The Moscow [Helsinki] Group (see CCE 40.13), continuing its work of collecting and studying information about infringements of the humanitarian articles of the Final Act, has compiled 15 documents and made them available to the public and to government leaders. Documents 1-6 were reported in preceding issues of the Chronicle (CCE 41.8 & 42.10). The subsequent documents produced by the group are summarized below:
Document 7 (October) – “New arrests on charges of religious or propagandist activity”. This reports the arrest of six Baptists; among those arrested were three women (CCE 42.6).
Document 8 (October) – “On abuses of psychiatry”.
This reports the forcible incarceration in hospitals of Pyotr Starchik (CCE 42.1 and this issue, CCE 43.10), Eduard Fedotov (this issue, CCE 43.11), Nadezhda Gaidar, Alisa Otrokhova and Eduard Maslov. The document provides some statistics: “About 12 persons a day are taken away by the police from the reception of the Presidium of the Supreme Soviet alone and sent for examination by duty psychiatrists. A further two or three persons a day are sent there because they tried to enter an embassy. In addition, an unknown number are taken from other public buildings and some straight off the streets (those who spoil the look of the landscape).”
Document 9 (October) – concerns the infringement of the right of residents of the village of Ilinka, Voronezh Region, to emigrate from the USSR.
The inhabitants of this village, Russian by descent, have long been adherents of Judaism and consider themselves to be Jews (they are indeed Jews according to the laws of Judaism). In their documents they are also registered as Jews. A number of families from here left for Israel in 1974. The document describes the difficulties the authorities put in the way of those villagers who want to leave. The chairman of the collective farm, Viktor Tarasov, does not pass on invitations sent from Israel to those they are addressed to, but hides them in his desk: “And don’t hope to get hold of them, there’s nothing for you to do in Israel!” If an invitation reaches the addressee (by indirect means), there are attempts to take it away, the necessary forms are not issued, and so on.
“The local authorities have stated that they will not allow any of the residents of Ilinka to leave in future, as they do not consider them Jews”, reports the Group.
Document 10 (November) – is about the persecution of Crimean Tatars who try to resettle in the Crimea.
Documents 11 to 14 (December) report on the grave infringements of the right of citizens to leave the country they live in.
In its general comments on these four documents, the group notes: “The Soviet government insists on reducing the contents of all the humanitarian articles of the Final Act to a single point – the uniting of families (while denying its own shortcomings in this sphere too). It would like to get other States to adopt this same attitude, in the same way as it has imposed it on its own citizens.”
Documents 11 to 14 report the desire of many people to leave the USSR for other, non-family reasons. Some because of religious persecution, e.g. hundreds of Pentecostalists (see Document 11 and its appendices). Others because of discrimination against the families of Ukrainian political prisoners and against the prisoners themselves after their release: Document 12 provides a list of families of Ukrainian political prisoners who are trying to emigrate to Canada or the USA, as well as a list of political prisoners who have renounced Soviet citizenship (26 in all).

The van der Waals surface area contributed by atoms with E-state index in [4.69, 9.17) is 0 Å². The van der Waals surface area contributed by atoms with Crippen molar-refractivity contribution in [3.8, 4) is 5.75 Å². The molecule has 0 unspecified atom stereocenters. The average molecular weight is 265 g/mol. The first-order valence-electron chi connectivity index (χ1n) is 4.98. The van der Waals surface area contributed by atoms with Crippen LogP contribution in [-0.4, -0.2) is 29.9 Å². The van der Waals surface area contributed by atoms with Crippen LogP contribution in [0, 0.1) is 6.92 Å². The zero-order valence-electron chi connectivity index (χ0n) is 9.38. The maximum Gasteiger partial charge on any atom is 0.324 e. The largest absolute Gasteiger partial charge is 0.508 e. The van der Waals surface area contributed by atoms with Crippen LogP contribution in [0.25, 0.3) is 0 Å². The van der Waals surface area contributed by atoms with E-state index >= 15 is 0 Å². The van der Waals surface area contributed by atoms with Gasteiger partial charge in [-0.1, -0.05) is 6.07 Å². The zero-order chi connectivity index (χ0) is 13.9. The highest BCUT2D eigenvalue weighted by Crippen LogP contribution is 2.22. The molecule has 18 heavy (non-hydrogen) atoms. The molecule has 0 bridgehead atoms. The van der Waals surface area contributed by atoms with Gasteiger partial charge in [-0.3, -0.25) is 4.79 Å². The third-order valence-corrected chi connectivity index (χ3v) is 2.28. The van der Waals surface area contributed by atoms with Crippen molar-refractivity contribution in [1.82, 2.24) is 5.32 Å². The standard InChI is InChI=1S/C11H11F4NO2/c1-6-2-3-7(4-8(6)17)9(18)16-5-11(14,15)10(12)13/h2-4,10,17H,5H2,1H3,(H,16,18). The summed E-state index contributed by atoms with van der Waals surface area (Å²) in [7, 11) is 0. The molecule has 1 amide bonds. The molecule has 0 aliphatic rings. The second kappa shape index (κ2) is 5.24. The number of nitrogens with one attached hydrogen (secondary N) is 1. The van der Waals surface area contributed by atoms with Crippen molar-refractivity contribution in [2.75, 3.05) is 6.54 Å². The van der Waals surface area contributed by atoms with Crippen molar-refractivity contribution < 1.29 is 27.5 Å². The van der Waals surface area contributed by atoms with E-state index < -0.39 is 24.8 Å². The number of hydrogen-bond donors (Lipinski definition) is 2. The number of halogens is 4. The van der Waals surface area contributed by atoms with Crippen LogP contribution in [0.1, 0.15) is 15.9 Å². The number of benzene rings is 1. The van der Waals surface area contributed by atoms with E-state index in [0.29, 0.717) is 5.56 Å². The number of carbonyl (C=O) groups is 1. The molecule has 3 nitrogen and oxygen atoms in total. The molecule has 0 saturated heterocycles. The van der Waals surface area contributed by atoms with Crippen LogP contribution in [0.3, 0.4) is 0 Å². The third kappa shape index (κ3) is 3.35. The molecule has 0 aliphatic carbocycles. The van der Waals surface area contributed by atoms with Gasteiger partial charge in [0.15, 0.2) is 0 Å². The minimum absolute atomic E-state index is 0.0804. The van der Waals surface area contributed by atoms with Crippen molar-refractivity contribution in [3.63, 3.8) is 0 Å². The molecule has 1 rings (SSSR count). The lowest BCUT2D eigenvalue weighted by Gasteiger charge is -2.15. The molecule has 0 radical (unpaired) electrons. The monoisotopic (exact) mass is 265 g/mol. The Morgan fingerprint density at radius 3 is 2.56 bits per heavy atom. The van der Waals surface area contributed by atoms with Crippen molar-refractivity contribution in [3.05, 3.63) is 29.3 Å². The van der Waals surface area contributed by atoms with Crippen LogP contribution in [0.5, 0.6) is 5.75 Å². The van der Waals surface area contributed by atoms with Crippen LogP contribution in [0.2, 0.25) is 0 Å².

Document 13 reports the desire of four workers’ families to emigrate from the USSR for economic and political reasons. These are the families of L. Sery (see “Appeals and Statements”, CCE 42.11, item 12), V. Ivanov, I. Sivak and V. Pavlov (on the last three see this issue “The Right to Leave One’s Country”, CCE 43.15).
The struggle by Emilia Ilina of Leningrad for free emigration, without an invitation or payment, is described in Document 14 and its appendices (see above-mentioned section).
Document 15 (December) – “On the expulsion of seven pupils from the Venolis secondary school (Vilnius)”. The real reason for the pupils’ expulsion from school was their refusal to give false evidence against V. Petkus – this was the conclusion the group came to (see this issue “Events in Lithuania”, CCE 43.12).
The group has also issued appeals to various international organizations and other statements.  Some of them have been noted in CCE 41.8 and 42.10.
In October and December the following statements were issued: on the threats to settle accounts with Anatoly Marchenko without a trial (30 October); on the persecution of members of the group – Alexander Ginzburg, Anatoly Shcharansky and Vladimir Slepak (30 October); on the searches and interrogations of the lawyer D. I. Kaminskaya and the jurist K. M. Simis (2 December); a special report on the pressure being put on Malva Landa, a member of the group (2 December); a statement on the persecution of the Ukrainian Group (27 December).
The episodes referred to in these statements are described in various sections of this issue of the Chronicle.
Since the very beginning of its activity, the group has accepted written statements from individuals concerning infringements of the humanitarian articles of the Final Act. The number of statements addressed to the group is growing fast. People travel from a great distance to appeal to the group’s leader or one of its members for help. Contacts with people outside Moscow have led to journeys “announced in advance” as part of the group’s work: the group announces to journalists in Moscow that a journey will be undertaken, at its request, to gather relevant information about particular human rights’ violations on the spot.
In the summer of this year A. Ginzburg and V. Turchin undertook such a “pre-announced” journey to Lvov, to elucidate the position of political prisoner Ivan Gel’s family; his wife and relations had been terrorized by KGB officials, who accused them of making public Gel’s statement about his hunger-strike (CCE 42). Later V. Turchin travelled to Maikop at the group’s request in connection with the detention of driver V. Pavlov.